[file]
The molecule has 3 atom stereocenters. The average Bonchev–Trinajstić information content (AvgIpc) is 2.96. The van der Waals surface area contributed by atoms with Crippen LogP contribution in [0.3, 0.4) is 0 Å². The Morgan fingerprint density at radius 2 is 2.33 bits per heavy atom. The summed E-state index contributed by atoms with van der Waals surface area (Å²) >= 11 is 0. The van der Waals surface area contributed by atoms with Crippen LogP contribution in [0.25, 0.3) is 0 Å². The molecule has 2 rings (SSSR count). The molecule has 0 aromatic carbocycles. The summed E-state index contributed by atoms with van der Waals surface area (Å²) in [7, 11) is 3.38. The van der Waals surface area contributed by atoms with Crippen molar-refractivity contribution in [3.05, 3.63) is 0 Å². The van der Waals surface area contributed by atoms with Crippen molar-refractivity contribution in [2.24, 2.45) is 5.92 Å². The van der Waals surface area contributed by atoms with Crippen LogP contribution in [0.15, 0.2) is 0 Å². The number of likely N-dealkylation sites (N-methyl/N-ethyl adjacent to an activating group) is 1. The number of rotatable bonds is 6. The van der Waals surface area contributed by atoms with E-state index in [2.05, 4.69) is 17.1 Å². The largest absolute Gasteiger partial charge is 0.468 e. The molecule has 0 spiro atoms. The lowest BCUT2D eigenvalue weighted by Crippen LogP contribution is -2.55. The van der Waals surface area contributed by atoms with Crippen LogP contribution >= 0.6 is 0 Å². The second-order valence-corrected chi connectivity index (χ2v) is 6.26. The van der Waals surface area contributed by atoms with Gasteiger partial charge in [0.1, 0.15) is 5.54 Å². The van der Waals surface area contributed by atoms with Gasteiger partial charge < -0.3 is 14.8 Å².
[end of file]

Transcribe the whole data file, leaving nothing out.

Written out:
The molecule has 3 atom stereocenters. The average Bonchev–Trinajstić information content (AvgIpc) is 2.96. The van der Waals surface area contributed by atoms with Crippen LogP contribution in [0.3, 0.4) is 0 Å². The Morgan fingerprint density at radius 2 is 2.33 bits per heavy atom. The summed E-state index contributed by atoms with van der Waals surface area (Å²) >= 11 is 0. The van der Waals surface area contributed by atoms with Crippen LogP contribution in [0.25, 0.3) is 0 Å². The molecule has 2 rings (SSSR count). The molecule has 0 aromatic carbocycles. The summed E-state index contributed by atoms with van der Waals surface area (Å²) in [7, 11) is 3.38. The van der Waals surface area contributed by atoms with Crippen molar-refractivity contribution in [3.05, 3.63) is 0 Å². The van der Waals surface area contributed by atoms with Crippen molar-refractivity contribution in [2.24, 2.45) is 5.92 Å². The van der Waals surface area contributed by atoms with Crippen LogP contribution in [0.15, 0.2) is 0 Å². The number of likely N-dealkylation sites (N-methyl/N-ethyl adjacent to an activating group) is 1. The number of rotatable bonds is 6. The van der Waals surface area contributed by atoms with E-state index in [2.05, 4.69) is 17.1 Å². The largest absolute Gasteiger partial charge is 0.468 e. The molecule has 0 spiro atoms. The lowest BCUT2D eigenvalue weighted by Crippen LogP contribution is -2.55. The van der Waals surface area contributed by atoms with Crippen LogP contribution >= 0.6 is 0 Å². The second-order valence-corrected chi connectivity index (χ2v) is 6.26. The van der Waals surface area contributed by atoms with Gasteiger partial charge in [0.1, 0.15) is 5.54 Å². The van der Waals surface area contributed by atoms with Gasteiger partial charge < -0.3 is 14.8 Å².